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Thoroughly modern disclosure

A new pilot scheme intends to bring about a change in attitude to disclosure but its success will require commitment from all concerned, says Francesca Kaye

1 February 2019

Would Charles Babbage have invented the Analytical Engine in 1833 if he had known how expensive disclosure would become in the 21st Century?

By 1965 Gordon Moore observed that the processing power of computers would double every two years, Moore’s Law. And so it has.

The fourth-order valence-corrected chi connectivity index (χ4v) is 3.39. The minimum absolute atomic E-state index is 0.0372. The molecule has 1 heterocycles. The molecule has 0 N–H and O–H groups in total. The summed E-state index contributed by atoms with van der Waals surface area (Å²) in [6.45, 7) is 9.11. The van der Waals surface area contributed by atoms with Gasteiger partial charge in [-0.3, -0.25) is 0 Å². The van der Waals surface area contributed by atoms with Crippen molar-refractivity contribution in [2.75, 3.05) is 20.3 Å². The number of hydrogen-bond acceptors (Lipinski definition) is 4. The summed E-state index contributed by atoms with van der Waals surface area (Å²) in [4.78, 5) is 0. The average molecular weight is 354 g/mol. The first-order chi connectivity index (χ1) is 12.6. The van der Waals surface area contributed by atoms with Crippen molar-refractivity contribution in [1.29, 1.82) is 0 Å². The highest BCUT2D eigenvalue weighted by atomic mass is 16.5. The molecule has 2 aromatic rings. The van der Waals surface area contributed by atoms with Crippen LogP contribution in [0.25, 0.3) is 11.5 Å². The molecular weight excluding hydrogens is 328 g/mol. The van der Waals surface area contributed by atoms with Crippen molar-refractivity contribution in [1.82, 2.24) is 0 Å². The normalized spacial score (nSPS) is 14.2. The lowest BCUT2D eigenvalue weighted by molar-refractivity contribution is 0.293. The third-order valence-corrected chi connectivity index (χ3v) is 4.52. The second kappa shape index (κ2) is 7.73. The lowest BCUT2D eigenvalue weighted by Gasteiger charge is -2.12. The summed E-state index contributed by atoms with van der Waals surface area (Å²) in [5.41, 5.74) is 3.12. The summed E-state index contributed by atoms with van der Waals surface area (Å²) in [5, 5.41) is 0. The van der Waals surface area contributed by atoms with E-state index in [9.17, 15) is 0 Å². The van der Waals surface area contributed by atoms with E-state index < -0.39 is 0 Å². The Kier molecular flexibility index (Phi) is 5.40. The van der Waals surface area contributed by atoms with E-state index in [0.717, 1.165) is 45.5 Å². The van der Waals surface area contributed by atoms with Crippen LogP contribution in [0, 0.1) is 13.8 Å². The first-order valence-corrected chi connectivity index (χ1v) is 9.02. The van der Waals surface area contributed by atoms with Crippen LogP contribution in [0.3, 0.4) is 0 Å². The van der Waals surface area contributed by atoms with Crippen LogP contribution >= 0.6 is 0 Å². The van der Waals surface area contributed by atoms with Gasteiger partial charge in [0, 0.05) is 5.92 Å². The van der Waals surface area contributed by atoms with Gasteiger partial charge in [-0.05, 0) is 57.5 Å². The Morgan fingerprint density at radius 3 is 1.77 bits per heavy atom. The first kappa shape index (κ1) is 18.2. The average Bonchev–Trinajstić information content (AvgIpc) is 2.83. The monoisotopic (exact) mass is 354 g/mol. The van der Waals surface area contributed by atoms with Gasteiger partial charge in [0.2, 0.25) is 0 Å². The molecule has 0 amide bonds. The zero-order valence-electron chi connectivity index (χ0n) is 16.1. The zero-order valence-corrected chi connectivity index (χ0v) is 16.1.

Order 31 of the Judicature Acts and Rules of the Supreme Court 1883 provided rules for discovery of documents relevant to the issues in a case. Those did not change until the introduction of Disclosure in CPR Part 31 in 1999. Despite technological advances, Part 31 did not grapple with the issues of electronic documents.

By 2013, the cost of disclosure and the extent of electronic disclosure had grown exponentially and was seen as the most expensive part of litigation. The 2013 Jackson menu of disclosure options was intended to manage the scope and costs of disclosure. Unfortunately, it was not widely adopted and the default position remained standard disclosure.

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